Japanese voters making their choice Polls discount LDP's chances

July 18, 1993|By Los Angeles Times

TOKYO -- With the ruling Liberal Democratic Party facing probable defeat in the powerful lower house of Parliament, Japan's voters went to the polls today to choose between stability and change.

In his final appeal to the voters yesterday, Prime Minister Kiichi Miyazawa insisted that Japan would be thrown into chaos by any coalition "dragged around by the Socialists."

Former Liberal Democrat Morihiro Hosokawa, leader of the Japan New Party fighting its first lower-house battle, acknowledged that a defeat for the Liberal Democrats would create "an uncertain, unstable, fluid political situation." But he insisted that that is the price that must be paid "for reforms that will give hope for the future."

Polls by Japan's major newspapers predicted that a split in Mr. Miyazawa's party would make it impossible for the conservative Liberal Democrats to win a majority in the lower house, which elects the prime minister.

But a disaster for the Socialists would deny an alliance of five opposition parties the strength it needs to form a coalition without the Liberal Democrats, the polls predicted.

Interviewed on television, Mr. Miyazawa said that even if the Liberal Democrats do not win a majority they will emerge as the largest party and, as such, "will have the responsibility to run the government." He suggested that the party could form a "policy agreement" with an opposition group and rule as a "minority government" without forming an official coalition.

Despite widespread speculation about Mr. Miyazawa's own political demise, he gave no indication that he intends to step down. His term as president of the Liberal Democratic Party does not expire until Sept. 30, and he is eligible to run for another two-year term. All parties traditionally nominate their own chieftains for prime minister.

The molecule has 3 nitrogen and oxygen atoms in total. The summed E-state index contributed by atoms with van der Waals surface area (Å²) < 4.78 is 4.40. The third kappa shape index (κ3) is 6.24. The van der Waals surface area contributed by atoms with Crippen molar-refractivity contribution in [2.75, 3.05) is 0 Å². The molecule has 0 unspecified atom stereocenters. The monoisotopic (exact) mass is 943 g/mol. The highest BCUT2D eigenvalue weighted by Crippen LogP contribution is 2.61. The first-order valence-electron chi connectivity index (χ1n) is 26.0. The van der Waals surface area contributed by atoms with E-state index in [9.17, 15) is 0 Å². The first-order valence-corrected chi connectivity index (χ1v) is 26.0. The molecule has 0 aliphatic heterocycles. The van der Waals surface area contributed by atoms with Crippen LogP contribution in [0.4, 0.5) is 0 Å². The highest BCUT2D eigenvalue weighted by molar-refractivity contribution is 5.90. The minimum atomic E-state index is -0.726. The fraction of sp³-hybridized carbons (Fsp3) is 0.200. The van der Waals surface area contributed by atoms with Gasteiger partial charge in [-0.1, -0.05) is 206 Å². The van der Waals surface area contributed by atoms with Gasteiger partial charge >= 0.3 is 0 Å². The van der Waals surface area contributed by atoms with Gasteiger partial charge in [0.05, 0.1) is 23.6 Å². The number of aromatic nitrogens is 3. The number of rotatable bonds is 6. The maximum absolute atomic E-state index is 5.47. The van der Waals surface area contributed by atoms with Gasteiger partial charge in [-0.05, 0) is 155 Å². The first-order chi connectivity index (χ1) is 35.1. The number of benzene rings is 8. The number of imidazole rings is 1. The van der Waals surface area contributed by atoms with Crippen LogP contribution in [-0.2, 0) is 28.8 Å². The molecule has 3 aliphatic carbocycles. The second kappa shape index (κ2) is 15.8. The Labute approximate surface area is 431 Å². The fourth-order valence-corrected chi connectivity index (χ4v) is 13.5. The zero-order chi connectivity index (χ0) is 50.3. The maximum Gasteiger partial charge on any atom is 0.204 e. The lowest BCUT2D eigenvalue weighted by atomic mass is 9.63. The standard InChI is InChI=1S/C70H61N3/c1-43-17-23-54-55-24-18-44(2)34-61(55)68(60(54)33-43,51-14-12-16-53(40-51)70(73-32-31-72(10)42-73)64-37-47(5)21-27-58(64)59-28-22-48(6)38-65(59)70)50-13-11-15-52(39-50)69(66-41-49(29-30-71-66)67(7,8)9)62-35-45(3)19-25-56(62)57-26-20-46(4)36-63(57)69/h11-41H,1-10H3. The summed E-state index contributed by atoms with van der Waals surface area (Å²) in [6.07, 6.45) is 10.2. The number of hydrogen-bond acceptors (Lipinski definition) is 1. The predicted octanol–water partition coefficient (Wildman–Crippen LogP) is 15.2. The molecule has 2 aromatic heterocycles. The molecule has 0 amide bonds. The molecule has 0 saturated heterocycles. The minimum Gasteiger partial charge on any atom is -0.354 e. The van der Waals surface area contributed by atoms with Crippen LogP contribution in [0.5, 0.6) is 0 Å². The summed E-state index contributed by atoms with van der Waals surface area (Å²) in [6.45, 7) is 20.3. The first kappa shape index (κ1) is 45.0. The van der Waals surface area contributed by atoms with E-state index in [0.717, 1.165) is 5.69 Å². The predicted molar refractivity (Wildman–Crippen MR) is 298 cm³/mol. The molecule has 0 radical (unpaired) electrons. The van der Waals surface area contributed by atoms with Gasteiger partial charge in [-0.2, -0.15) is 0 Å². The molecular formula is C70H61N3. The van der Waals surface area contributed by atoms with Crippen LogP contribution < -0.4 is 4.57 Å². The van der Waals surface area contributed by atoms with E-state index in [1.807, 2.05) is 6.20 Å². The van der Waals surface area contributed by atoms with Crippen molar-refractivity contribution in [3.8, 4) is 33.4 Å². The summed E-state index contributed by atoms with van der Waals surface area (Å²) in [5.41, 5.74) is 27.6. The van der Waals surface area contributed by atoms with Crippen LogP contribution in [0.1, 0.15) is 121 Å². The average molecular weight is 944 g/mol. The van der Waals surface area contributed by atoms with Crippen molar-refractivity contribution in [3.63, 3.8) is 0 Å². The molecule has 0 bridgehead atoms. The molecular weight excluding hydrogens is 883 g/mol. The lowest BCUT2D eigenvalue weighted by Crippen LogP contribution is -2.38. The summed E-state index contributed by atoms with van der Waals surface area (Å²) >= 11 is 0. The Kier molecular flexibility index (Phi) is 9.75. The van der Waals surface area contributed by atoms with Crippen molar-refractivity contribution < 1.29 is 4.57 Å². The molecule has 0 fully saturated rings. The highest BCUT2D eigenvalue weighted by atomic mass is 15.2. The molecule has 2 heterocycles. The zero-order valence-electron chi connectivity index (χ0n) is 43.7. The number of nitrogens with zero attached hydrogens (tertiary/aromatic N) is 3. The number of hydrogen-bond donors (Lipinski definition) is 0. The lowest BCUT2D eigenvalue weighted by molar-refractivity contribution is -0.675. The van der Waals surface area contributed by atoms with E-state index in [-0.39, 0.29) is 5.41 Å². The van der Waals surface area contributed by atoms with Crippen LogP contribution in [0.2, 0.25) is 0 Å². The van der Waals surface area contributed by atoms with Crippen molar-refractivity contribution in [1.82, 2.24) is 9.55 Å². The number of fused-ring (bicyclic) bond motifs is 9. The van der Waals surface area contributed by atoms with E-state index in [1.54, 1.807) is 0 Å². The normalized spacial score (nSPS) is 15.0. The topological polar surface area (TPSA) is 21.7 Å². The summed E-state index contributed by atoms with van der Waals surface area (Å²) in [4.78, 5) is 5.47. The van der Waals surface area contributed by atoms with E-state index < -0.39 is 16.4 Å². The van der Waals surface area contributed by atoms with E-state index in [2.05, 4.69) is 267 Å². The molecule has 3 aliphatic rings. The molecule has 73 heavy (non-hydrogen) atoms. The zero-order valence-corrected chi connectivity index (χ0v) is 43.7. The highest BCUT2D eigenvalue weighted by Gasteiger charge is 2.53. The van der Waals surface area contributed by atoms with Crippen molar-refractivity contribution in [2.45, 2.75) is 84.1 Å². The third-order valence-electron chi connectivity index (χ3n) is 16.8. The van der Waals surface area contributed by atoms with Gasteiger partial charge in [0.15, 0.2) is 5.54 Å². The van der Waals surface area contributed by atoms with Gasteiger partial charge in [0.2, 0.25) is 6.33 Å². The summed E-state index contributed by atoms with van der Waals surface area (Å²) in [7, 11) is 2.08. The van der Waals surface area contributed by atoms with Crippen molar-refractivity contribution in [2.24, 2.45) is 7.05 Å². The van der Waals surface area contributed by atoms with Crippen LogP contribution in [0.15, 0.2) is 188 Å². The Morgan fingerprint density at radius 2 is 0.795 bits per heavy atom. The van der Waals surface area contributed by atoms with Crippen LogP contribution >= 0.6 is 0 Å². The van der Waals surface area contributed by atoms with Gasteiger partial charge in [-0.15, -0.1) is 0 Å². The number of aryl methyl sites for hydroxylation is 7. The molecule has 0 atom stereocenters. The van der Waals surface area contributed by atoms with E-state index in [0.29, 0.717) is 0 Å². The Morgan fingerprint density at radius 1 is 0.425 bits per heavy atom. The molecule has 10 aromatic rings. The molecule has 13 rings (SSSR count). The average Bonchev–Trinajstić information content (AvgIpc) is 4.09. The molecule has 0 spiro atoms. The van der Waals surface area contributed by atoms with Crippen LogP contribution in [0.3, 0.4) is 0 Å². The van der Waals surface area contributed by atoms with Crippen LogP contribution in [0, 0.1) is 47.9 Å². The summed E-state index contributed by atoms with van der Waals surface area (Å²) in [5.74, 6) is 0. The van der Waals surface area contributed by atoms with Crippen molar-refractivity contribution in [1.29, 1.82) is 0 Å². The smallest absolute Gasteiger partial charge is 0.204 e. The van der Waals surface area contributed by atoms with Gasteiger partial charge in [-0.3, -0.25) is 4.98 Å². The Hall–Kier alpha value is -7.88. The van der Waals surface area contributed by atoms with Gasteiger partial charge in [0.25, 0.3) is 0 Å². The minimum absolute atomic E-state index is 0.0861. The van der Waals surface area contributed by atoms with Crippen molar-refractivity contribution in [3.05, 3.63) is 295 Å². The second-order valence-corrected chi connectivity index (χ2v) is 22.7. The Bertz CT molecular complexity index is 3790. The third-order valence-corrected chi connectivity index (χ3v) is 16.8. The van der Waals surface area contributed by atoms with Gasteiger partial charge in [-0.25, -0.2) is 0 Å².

The Liberal Democrats took 227 seats, or 29 short of a majority, into the election, and any gain is likely to bolster ruling party support to retain Mr. Miyazawa.

In addition to a one-party minority government headed by the Liberal Democrats, political analysts cited the possibility of three forms of coalition governments. One would be an alliance between the Liberal Democrats and the middle-of-the-road Democratic Socialist Party. The other two would be opposition coalitions.

The Liberal Democrats have ruled the nation for the last 38 years.

Twice before -- in 1980 and 1990 -- the Liberal Democrats went into elections teetering on the brink of defeat, and each time voters, fearing instability from a multi-party opposition coalition, came running back into the conservative fold.

Polls detected a similar trend that was expected to enable the Liberal Democrats to increase their pre-election holdings, despite the sting of condemnation for corruption and failure to reform both themselves and politics in general.

It was Mr. Miyazawa's failure to enact political reforms that precipitated a successful no-confidence motion that forced the election.

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